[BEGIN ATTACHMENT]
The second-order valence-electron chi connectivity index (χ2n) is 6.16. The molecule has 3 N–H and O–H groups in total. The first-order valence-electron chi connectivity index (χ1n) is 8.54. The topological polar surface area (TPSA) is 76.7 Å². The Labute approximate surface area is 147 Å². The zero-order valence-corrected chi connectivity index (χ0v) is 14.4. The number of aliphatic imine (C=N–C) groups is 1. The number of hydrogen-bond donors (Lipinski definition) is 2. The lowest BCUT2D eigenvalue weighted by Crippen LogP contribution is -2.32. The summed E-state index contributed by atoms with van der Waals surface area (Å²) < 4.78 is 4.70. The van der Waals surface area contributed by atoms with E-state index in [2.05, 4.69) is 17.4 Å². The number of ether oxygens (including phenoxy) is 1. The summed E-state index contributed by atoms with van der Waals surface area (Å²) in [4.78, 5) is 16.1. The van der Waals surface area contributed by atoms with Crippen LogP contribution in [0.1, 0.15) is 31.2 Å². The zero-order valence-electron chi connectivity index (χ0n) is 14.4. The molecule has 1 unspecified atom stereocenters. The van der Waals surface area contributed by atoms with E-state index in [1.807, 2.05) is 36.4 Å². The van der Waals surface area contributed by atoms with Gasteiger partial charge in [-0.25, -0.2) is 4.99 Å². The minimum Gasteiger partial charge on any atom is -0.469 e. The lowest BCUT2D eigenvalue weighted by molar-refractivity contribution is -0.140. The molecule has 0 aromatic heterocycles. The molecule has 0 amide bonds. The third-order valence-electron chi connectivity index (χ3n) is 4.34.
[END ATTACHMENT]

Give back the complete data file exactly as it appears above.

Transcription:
The second-order valence-electron chi connectivity index (χ2n) is 6.16. The molecule has 3 N–H and O–H groups in total. The first-order valence-electron chi connectivity index (χ1n) is 8.54. The topological polar surface area (TPSA) is 76.7 Å². The Labute approximate surface area is 147 Å². The zero-order valence-corrected chi connectivity index (χ0v) is 14.4. The number of aliphatic imine (C=N–C) groups is 1. The number of hydrogen-bond donors (Lipinski definition) is 2. The lowest BCUT2D eigenvalue weighted by Crippen LogP contribution is -2.32. The summed E-state index contributed by atoms with van der Waals surface area (Å²) < 4.78 is 4.70. The van der Waals surface area contributed by atoms with E-state index in [2.05, 4.69) is 17.4 Å². The number of ether oxygens (including phenoxy) is 1. The summed E-state index contributed by atoms with van der Waals surface area (Å²) in [4.78, 5) is 16.1. The van der Waals surface area contributed by atoms with Crippen LogP contribution in [0.1, 0.15) is 31.2 Å². The zero-order valence-electron chi connectivity index (χ0n) is 14.4. The molecule has 1 unspecified atom stereocenters. The van der Waals surface area contributed by atoms with E-state index in [1.807, 2.05) is 36.4 Å². The van der Waals surface area contributed by atoms with Gasteiger partial charge in [-0.25, -0.2) is 4.99 Å². The minimum Gasteiger partial charge on any atom is -0.469 e. The lowest BCUT2D eigenvalue weighted by molar-refractivity contribution is -0.140. The molecule has 0 aromatic heterocycles. The molecule has 0 amide bonds. The third-order valence-electron chi connectivity index (χ3n) is 4.34.